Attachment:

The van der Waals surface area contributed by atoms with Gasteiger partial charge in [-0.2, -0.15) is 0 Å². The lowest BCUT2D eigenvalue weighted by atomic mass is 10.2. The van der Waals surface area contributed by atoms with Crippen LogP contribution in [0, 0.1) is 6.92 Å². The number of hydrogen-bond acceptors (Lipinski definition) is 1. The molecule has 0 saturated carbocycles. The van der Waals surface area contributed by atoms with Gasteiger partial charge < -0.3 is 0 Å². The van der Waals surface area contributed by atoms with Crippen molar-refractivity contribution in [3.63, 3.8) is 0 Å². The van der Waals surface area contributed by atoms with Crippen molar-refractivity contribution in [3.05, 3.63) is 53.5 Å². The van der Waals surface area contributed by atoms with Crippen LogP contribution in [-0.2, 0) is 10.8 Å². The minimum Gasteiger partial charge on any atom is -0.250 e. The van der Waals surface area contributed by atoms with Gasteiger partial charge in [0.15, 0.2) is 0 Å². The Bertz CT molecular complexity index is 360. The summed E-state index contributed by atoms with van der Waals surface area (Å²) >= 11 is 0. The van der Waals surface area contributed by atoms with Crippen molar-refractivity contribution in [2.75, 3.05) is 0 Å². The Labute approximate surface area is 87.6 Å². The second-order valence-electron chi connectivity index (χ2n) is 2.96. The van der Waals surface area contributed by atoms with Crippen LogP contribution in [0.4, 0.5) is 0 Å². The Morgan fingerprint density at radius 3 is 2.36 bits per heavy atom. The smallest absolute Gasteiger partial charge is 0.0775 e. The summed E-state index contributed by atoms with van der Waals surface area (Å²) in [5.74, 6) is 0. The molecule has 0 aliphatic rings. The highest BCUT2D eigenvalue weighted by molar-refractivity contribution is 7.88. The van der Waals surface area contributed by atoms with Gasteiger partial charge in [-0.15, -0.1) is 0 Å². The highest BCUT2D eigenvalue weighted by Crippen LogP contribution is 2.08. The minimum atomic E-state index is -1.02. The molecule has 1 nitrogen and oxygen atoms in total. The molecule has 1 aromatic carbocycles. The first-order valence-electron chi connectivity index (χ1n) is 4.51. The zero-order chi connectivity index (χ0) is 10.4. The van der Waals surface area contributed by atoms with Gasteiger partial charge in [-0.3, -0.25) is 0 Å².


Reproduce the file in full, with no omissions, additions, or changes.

The van der Waals surface area contributed by atoms with Gasteiger partial charge in [-0.2, -0.15) is 0 Å². The lowest BCUT2D eigenvalue weighted by atomic mass is 10.2. The van der Waals surface area contributed by atoms with Crippen LogP contribution in [0, 0.1) is 6.92 Å². The number of hydrogen-bond acceptors (Lipinski definition) is 1. The molecule has 0 saturated carbocycles. The van der Waals surface area contributed by atoms with Gasteiger partial charge < -0.3 is 0 Å². The van der Waals surface area contributed by atoms with Crippen molar-refractivity contribution in [3.63, 3.8) is 0 Å². The van der Waals surface area contributed by atoms with Crippen molar-refractivity contribution in [3.05, 3.63) is 53.5 Å². The van der Waals surface area contributed by atoms with Crippen LogP contribution in [-0.2, 0) is 10.8 Å². The minimum Gasteiger partial charge on any atom is -0.250 e. The van der Waals surface area contributed by atoms with Gasteiger partial charge in [0.15, 0.2) is 0 Å². The Bertz CT molecular complexity index is 360. The summed E-state index contributed by atoms with van der Waals surface area (Å²) >= 11 is 0. The van der Waals surface area contributed by atoms with Crippen molar-refractivity contribution in [2.75, 3.05) is 0 Å². The Labute approximate surface area is 87.6 Å². The second-order valence-electron chi connectivity index (χ2n) is 2.96. The van der Waals surface area contributed by atoms with Crippen LogP contribution in [0.4, 0.5) is 0 Å². The Morgan fingerprint density at radius 3 is 2.36 bits per heavy atom. The smallest absolute Gasteiger partial charge is 0.0775 e. The summed E-state index contributed by atoms with van der Waals surface area (Å²) in [5.74, 6) is 0. The molecule has 0 aliphatic rings. The highest BCUT2D eigenvalue weighted by molar-refractivity contribution is 7.88. The van der Waals surface area contributed by atoms with Gasteiger partial charge in [-0.15, -0.1) is 0 Å². The highest BCUT2D eigenvalue weighted by Crippen LogP contribution is 2.08. The minimum atomic E-state index is -1.02. The molecule has 1 nitrogen and oxygen atoms in total. The molecule has 1 aromatic carbocycles. The first-order valence-electron chi connectivity index (χ1n) is 4.51. The zero-order chi connectivity index (χ0) is 10.4. The van der Waals surface area contributed by atoms with Gasteiger partial charge in [-0.3, -0.25) is 0 Å².